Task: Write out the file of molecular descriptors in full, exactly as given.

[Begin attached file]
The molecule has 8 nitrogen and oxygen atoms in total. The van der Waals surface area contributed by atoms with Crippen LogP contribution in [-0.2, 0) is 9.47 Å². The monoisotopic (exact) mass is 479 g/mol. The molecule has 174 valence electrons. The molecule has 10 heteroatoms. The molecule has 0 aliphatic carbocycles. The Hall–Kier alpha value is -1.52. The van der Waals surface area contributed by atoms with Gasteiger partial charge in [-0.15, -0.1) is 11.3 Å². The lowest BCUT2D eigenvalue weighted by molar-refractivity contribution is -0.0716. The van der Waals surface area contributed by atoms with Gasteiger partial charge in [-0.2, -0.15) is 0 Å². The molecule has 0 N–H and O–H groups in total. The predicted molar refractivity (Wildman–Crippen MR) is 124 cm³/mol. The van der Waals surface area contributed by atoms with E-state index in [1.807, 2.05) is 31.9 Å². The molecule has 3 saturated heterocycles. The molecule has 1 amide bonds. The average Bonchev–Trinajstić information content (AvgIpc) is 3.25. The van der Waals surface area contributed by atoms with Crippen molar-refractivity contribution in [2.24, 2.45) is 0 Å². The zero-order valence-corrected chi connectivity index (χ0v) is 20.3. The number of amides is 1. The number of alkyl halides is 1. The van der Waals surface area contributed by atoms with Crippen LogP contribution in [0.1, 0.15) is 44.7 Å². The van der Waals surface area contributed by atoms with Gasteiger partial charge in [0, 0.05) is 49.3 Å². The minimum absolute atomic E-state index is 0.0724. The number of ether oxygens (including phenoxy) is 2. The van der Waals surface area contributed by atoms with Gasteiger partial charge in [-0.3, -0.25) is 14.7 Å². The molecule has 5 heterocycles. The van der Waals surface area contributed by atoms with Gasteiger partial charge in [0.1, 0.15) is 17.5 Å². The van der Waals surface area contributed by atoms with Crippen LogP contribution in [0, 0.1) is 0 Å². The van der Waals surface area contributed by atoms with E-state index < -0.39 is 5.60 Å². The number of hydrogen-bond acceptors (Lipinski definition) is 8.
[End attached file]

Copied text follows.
The molecule has 8 nitrogen and oxygen atoms in total. The van der Waals surface area contributed by atoms with Crippen LogP contribution in [-0.2, 0) is 9.47 Å². The monoisotopic (exact) mass is 479 g/mol. The molecule has 174 valence electrons. The molecule has 10 heteroatoms. The molecule has 0 aliphatic carbocycles. The Hall–Kier alpha value is -1.52. The van der Waals surface area contributed by atoms with Gasteiger partial charge in [-0.15, -0.1) is 11.3 Å². The lowest BCUT2D eigenvalue weighted by molar-refractivity contribution is -0.0716. The van der Waals surface area contributed by atoms with Gasteiger partial charge in [-0.2, -0.15) is 0 Å². The molecule has 0 N–H and O–H groups in total. The predicted molar refractivity (Wildman–Crippen MR) is 124 cm³/mol. The van der Waals surface area contributed by atoms with E-state index in [1.807, 2.05) is 31.9 Å². The molecule has 3 saturated heterocycles. The molecule has 1 amide bonds. The average Bonchev–Trinajstić information content (AvgIpc) is 3.25. The van der Waals surface area contributed by atoms with Crippen molar-refractivity contribution in [2.24, 2.45) is 0 Å². The zero-order valence-corrected chi connectivity index (χ0v) is 20.3. The number of amides is 1. The number of alkyl halides is 1. The van der Waals surface area contributed by atoms with Crippen LogP contribution in [0.1, 0.15) is 44.7 Å². The van der Waals surface area contributed by atoms with Gasteiger partial charge in [0, 0.05) is 49.3 Å². The minimum absolute atomic E-state index is 0.0724. The number of ether oxygens (including phenoxy) is 2. The van der Waals surface area contributed by atoms with Gasteiger partial charge in [-0.3, -0.25) is 14.7 Å². The molecule has 5 heterocycles. The van der Waals surface area contributed by atoms with Gasteiger partial charge in [0.1, 0.15) is 17.5 Å². The van der Waals surface area contributed by atoms with Crippen LogP contribution in [0, 0.1) is 0 Å². The van der Waals surface area contributed by atoms with E-state index < -0.39 is 5.60 Å². The number of hydrogen-bond acceptors (Lipinski definition) is 8.